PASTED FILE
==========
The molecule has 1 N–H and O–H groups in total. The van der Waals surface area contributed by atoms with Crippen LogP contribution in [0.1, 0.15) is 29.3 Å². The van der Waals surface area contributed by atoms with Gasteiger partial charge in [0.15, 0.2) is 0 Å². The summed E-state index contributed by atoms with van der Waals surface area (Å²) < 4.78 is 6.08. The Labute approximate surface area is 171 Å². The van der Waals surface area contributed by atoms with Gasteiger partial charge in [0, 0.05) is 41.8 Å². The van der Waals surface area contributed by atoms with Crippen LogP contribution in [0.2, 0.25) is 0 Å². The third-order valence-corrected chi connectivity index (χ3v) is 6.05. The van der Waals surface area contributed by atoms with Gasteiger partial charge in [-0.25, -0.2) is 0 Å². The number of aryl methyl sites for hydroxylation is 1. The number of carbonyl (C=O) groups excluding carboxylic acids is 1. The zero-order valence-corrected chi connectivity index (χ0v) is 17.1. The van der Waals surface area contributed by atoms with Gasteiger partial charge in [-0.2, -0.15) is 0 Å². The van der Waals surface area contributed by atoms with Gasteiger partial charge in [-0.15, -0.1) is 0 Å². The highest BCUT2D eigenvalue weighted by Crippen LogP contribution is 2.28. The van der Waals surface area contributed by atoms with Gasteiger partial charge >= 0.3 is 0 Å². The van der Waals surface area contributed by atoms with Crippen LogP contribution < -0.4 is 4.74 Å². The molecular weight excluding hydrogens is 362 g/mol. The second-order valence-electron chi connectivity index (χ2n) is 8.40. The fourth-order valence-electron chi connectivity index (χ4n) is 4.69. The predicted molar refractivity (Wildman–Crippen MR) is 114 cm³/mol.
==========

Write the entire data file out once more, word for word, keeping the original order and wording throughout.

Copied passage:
The molecule has 1 N–H and O–H groups in total. The van der Waals surface area contributed by atoms with Crippen LogP contribution in [0.1, 0.15) is 29.3 Å². The van der Waals surface area contributed by atoms with Gasteiger partial charge in [0.15, 0.2) is 0 Å². The summed E-state index contributed by atoms with van der Waals surface area (Å²) < 4.78 is 6.08. The Labute approximate surface area is 171 Å². The van der Waals surface area contributed by atoms with Gasteiger partial charge in [0, 0.05) is 41.8 Å². The van der Waals surface area contributed by atoms with Crippen LogP contribution in [0.2, 0.25) is 0 Å². The third-order valence-corrected chi connectivity index (χ3v) is 6.05. The van der Waals surface area contributed by atoms with Gasteiger partial charge in [-0.25, -0.2) is 0 Å². The number of aryl methyl sites for hydroxylation is 1. The number of carbonyl (C=O) groups excluding carboxylic acids is 1. The zero-order valence-corrected chi connectivity index (χ0v) is 17.1. The van der Waals surface area contributed by atoms with Gasteiger partial charge in [-0.2, -0.15) is 0 Å². The van der Waals surface area contributed by atoms with Gasteiger partial charge in [-0.15, -0.1) is 0 Å². The highest BCUT2D eigenvalue weighted by Crippen LogP contribution is 2.28. The van der Waals surface area contributed by atoms with Gasteiger partial charge >= 0.3 is 0 Å². The van der Waals surface area contributed by atoms with Crippen LogP contribution < -0.4 is 4.74 Å². The molecular weight excluding hydrogens is 362 g/mol. The second-order valence-electron chi connectivity index (χ2n) is 8.40. The fourth-order valence-electron chi connectivity index (χ4n) is 4.69. The predicted molar refractivity (Wildman–Crippen MR) is 114 cm³/mol.